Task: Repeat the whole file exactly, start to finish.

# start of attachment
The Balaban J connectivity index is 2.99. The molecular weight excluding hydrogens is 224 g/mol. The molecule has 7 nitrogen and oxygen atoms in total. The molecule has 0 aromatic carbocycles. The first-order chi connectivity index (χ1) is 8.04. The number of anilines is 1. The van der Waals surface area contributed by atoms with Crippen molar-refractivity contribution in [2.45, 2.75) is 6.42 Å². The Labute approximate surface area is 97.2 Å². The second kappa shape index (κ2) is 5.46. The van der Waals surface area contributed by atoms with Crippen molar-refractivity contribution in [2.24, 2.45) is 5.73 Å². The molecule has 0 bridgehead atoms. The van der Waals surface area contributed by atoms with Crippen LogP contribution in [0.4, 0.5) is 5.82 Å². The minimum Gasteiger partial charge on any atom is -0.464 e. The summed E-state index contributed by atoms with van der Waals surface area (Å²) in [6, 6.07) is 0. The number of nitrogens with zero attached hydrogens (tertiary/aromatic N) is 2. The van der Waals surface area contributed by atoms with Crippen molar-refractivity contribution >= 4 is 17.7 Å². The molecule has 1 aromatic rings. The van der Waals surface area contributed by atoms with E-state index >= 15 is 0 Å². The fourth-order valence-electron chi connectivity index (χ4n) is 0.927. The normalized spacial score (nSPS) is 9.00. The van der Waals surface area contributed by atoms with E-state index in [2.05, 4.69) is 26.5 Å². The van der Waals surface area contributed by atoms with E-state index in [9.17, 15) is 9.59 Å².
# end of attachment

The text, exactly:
The Balaban J connectivity index is 2.99. The molecular weight excluding hydrogens is 224 g/mol. The molecule has 7 nitrogen and oxygen atoms in total. The molecule has 0 aromatic carbocycles. The first-order chi connectivity index (χ1) is 8.04. The number of anilines is 1. The van der Waals surface area contributed by atoms with Crippen molar-refractivity contribution in [2.45, 2.75) is 6.42 Å². The Labute approximate surface area is 97.2 Å². The second kappa shape index (κ2) is 5.46. The van der Waals surface area contributed by atoms with Crippen molar-refractivity contribution in [2.24, 2.45) is 5.73 Å². The molecule has 0 bridgehead atoms. The van der Waals surface area contributed by atoms with Crippen LogP contribution in [0.4, 0.5) is 5.82 Å². The minimum Gasteiger partial charge on any atom is -0.464 e. The summed E-state index contributed by atoms with van der Waals surface area (Å²) in [6, 6.07) is 0. The number of nitrogens with zero attached hydrogens (tertiary/aromatic N) is 2. The van der Waals surface area contributed by atoms with Crippen molar-refractivity contribution >= 4 is 17.7 Å². The molecule has 1 aromatic rings. The van der Waals surface area contributed by atoms with E-state index >= 15 is 0 Å². The fourth-order valence-electron chi connectivity index (χ4n) is 0.927. The normalized spacial score (nSPS) is 9.00. The van der Waals surface area contributed by atoms with E-state index in [2.05, 4.69) is 26.5 Å². The van der Waals surface area contributed by atoms with E-state index in [9.17, 15) is 9.59 Å².